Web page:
It’s happened to most fans. If you’re not among them, don’t worry; it’ll come for you soon enough. When it begins, it’ll barely register in your consciousness: a moment, a flash, a sudden understanding of life’s beauty, just for this one infinitesimal instant, that departs as it arrives, leaving you uncertain that you even felt anything to begin with. But, as you think back on it, you’ll realize that this is the start of something special. Of a relationship that you’ll carry for the rest of your life, whether or not you want to. Maybe it’s fate, maybe it’s chance, maybe it’s something else; no matter the root cause, you’re in love.
That’s what happened to me on 11 July 2015. That’s the day that Fiorentina played a friendly against Trentino in Moena. Against a bunch of amateur players, a teenager wearing number 10 and Cedric Gondo produced some genuinely lovely interplay, full of backheels and clever movement, that led to a goal for the big striker. For whatever reason, though, it wasn’t Gondo who stole my heart. It was Andy Bangu.
Ever since, I’ve probably been the biggest Bangu fan out of everyone in the world who isn’t actually related to him. When he took the Primavera by storm that year, I was ecstatic. When he scored 6 in his debut professional season at Reggina as a 19-year-old, I nearly cried with joy. When he struggled at Vicenza the next year, I stepped to his defense, justifying his lack of production as a coach who didn’t understand how to get the best out of such a dynamic talent. When subsequent loans to Matera and Bisceglie didn’t really pan out either, I defaulted to the same excuses.
Now he’s 21 years old and spending a third year on loan in the third tier, this time with Gubbio. In many ways, it’s the perfect landing spot: he’ll join fellow Viola loanees Erald Lakti and Marco Meli under former Primavera boss Federico Guidi, who coached him to such great heights; Guidi’s 4-3-3 formation should give Bangu the room he needs to drive forward in possession, using his low center of gravity to evade challenges and wreak havoc on opposing defenses without saddling him with too many defensive responsibilities.
I know that my unwavering love for Andy Bangu doesn’t make sense. He’s a guy who impressed at youth level and for one season as a teenager in Serie C, but who hasn’t really done much since. The closest he’s come to playing for the Fiorentina senior side is making a couple of Europa League squad lists as an alternate under Paulo Sousa. He’s miles from relevance to the Viola, and he’s unlikely to decrease that distance any time.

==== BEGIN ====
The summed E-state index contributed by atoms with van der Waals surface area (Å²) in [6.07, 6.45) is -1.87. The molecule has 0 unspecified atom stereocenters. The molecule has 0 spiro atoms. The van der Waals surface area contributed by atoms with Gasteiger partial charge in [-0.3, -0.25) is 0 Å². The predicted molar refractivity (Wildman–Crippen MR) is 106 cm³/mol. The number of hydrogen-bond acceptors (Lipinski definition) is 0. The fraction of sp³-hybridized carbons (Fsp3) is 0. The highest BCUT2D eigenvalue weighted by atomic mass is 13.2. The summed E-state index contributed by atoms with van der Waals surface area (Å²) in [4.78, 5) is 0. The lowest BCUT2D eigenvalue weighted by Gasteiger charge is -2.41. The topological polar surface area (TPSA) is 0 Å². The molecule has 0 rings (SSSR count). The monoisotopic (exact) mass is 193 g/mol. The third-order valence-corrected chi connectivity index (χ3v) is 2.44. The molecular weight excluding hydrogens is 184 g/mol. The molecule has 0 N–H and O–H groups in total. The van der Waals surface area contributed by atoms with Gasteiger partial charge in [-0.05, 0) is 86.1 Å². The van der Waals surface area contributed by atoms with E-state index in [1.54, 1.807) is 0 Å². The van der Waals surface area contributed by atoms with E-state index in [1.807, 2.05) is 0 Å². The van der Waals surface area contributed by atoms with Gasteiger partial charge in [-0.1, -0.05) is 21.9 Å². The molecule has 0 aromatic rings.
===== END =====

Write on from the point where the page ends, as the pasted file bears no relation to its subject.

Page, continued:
And yet. And yet. And yet.
Sometimes we spend so much of ourselves on another person. We see an opportunity and invest. We steward that investment carefully, strenuously avoiding dangers or situations that could denigrate value. Through judicious action, we see our affection increase, multiply, compound, generate interest, and prove our commitment correct.
And that’s good and fine and how it should be, but it’s not love, because a love that requires repayment, a love that’s transactional, isn’t love at all. Conditional love is an economic calculation, not an emotion, and that means that yeah, sometimes you get hurt for what would, in any other circumstance, be for no reason. And, while that makes you sad, you don’t regret it, not for a second, because it’s love.
Franck Ribery signed for Fiorentina, which is a very strange thing to type.
Even so, sounds like the Viola aren’t done stockpiling wingers, having reportedly made an offer for Sporting’s Raphinha.
We got another entry in our monthly series of interviews with FiorentinaNews.com man Stefano del Corona (who also got married a couple weeks ago, so auguri, Stefano!), and he provided some thoughtful answers to the questions we hit him with.
Everyone knows that Nikola Milenković is a top prospect, but this may be the year he goes from prospect to bonafide superstar.
Ever wonder what a mad scientist gelato-maker would look like if he sponsored Fiorentina? Wonder no longer, and meet Sergio Dondoli of San Gimignano, who’s an absolute hoot.
Speaking of mad science, we got in our time machine and explored an alternate universe in which that Fiorentina-Napoli match kept going.
What do you do when your heart is broken?
This poll is closed
Bathe, throw on your finest store-bought shirt, comb some bear grease through your beard, and hit the town.
Hit the gym. Get fit. Have a full training montage. Then find whoever broke your heart and strut.
Sweatpants and gin, gin and sweatpants, gin strained through sweatpants.
What’s that? You’ve never had your heart broken? Oh, I see. You cope by LYING.
Comment of the week
GiancarloViola proved that sometimes, the lowest-hanging fruits are the sweetest.
That’s it for this week, folks.